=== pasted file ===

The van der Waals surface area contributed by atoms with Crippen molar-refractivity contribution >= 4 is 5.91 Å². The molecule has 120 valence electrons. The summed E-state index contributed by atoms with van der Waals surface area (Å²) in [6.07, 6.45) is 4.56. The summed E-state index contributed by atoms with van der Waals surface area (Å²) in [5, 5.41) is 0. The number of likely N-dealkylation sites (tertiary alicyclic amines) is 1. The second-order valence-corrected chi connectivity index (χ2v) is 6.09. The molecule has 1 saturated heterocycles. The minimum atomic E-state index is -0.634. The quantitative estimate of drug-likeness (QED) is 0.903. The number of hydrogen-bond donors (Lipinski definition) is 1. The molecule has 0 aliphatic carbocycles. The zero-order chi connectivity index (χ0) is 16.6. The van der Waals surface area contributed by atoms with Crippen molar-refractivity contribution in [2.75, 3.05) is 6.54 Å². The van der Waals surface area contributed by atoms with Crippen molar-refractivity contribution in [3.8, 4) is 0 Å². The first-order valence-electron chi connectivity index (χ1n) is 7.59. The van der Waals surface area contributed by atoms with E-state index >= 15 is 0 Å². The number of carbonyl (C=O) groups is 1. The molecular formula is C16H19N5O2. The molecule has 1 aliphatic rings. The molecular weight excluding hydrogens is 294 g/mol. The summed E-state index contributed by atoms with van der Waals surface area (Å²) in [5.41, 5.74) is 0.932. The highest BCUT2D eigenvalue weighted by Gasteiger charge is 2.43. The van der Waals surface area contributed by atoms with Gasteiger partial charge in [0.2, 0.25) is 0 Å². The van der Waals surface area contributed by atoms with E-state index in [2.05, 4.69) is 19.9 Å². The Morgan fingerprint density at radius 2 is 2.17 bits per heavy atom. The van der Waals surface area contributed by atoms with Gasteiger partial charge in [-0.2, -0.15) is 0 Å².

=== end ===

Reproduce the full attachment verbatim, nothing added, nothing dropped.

The van der Waals surface area contributed by atoms with Crippen molar-refractivity contribution >= 4 is 5.91 Å². The molecule has 120 valence electrons. The summed E-state index contributed by atoms with van der Waals surface area (Å²) in [6.07, 6.45) is 4.56. The summed E-state index contributed by atoms with van der Waals surface area (Å²) in [5, 5.41) is 0. The number of likely N-dealkylation sites (tertiary alicyclic amines) is 1. The second-order valence-corrected chi connectivity index (χ2v) is 6.09. The molecule has 1 saturated heterocycles. The minimum atomic E-state index is -0.634. The quantitative estimate of drug-likeness (QED) is 0.903. The number of hydrogen-bond donors (Lipinski definition) is 1. The molecule has 0 aliphatic carbocycles. The zero-order chi connectivity index (χ0) is 16.6. The van der Waals surface area contributed by atoms with Crippen molar-refractivity contribution in [2.75, 3.05) is 6.54 Å². The van der Waals surface area contributed by atoms with Crippen molar-refractivity contribution in [3.8, 4) is 0 Å². The first-order valence-electron chi connectivity index (χ1n) is 7.59. The van der Waals surface area contributed by atoms with E-state index >= 15 is 0 Å². The number of carbonyl (C=O) groups is 1. The molecular formula is C16H19N5O2. The molecule has 1 aliphatic rings. The molecular weight excluding hydrogens is 294 g/mol. The summed E-state index contributed by atoms with van der Waals surface area (Å²) in [5.41, 5.74) is 0.932. The highest BCUT2D eigenvalue weighted by Gasteiger charge is 2.43. The van der Waals surface area contributed by atoms with Gasteiger partial charge in [0.2, 0.25) is 0 Å². The van der Waals surface area contributed by atoms with E-state index in [2.05, 4.69) is 19.9 Å². The Morgan fingerprint density at radius 2 is 2.17 bits per heavy atom. The van der Waals surface area contributed by atoms with Gasteiger partial charge in [-0.2, -0.15) is 0 Å².